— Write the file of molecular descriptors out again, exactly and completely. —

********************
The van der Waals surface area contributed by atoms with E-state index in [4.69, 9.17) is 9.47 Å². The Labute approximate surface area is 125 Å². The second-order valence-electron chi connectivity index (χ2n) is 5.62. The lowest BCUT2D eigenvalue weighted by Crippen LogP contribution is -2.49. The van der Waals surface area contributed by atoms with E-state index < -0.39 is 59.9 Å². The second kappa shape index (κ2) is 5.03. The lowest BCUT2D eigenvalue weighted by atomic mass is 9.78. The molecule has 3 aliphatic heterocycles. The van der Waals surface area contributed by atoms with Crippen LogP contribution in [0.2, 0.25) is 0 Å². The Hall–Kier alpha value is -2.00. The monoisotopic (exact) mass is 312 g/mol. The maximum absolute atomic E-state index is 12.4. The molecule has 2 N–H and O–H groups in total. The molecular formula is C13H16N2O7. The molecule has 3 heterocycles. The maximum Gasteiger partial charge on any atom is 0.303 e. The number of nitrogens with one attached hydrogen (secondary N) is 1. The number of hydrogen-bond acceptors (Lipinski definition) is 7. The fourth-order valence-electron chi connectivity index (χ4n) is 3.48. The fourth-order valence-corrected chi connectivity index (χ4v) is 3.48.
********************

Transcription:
The van der Waals surface area contributed by atoms with E-state index in [4.69, 9.17) is 9.47 Å². The Labute approximate surface area is 125 Å². The second-order valence-electron chi connectivity index (χ2n) is 5.62. The lowest BCUT2D eigenvalue weighted by Crippen LogP contribution is -2.49. The van der Waals surface area contributed by atoms with E-state index < -0.39 is 59.9 Å². The second kappa shape index (κ2) is 5.03. The lowest BCUT2D eigenvalue weighted by atomic mass is 9.78. The molecule has 3 aliphatic heterocycles. The van der Waals surface area contributed by atoms with Crippen LogP contribution in [0.2, 0.25) is 0 Å². The Hall–Kier alpha value is -2.00. The monoisotopic (exact) mass is 312 g/mol. The maximum absolute atomic E-state index is 12.4. The molecule has 2 N–H and O–H groups in total. The molecular formula is C13H16N2O7. The molecule has 3 heterocycles. The maximum Gasteiger partial charge on any atom is 0.303 e. The number of nitrogens with one attached hydrogen (secondary N) is 1. The number of hydrogen-bond acceptors (Lipinski definition) is 7. The fourth-order valence-electron chi connectivity index (χ4n) is 3.48. The fourth-order valence-corrected chi connectivity index (χ4v) is 3.48.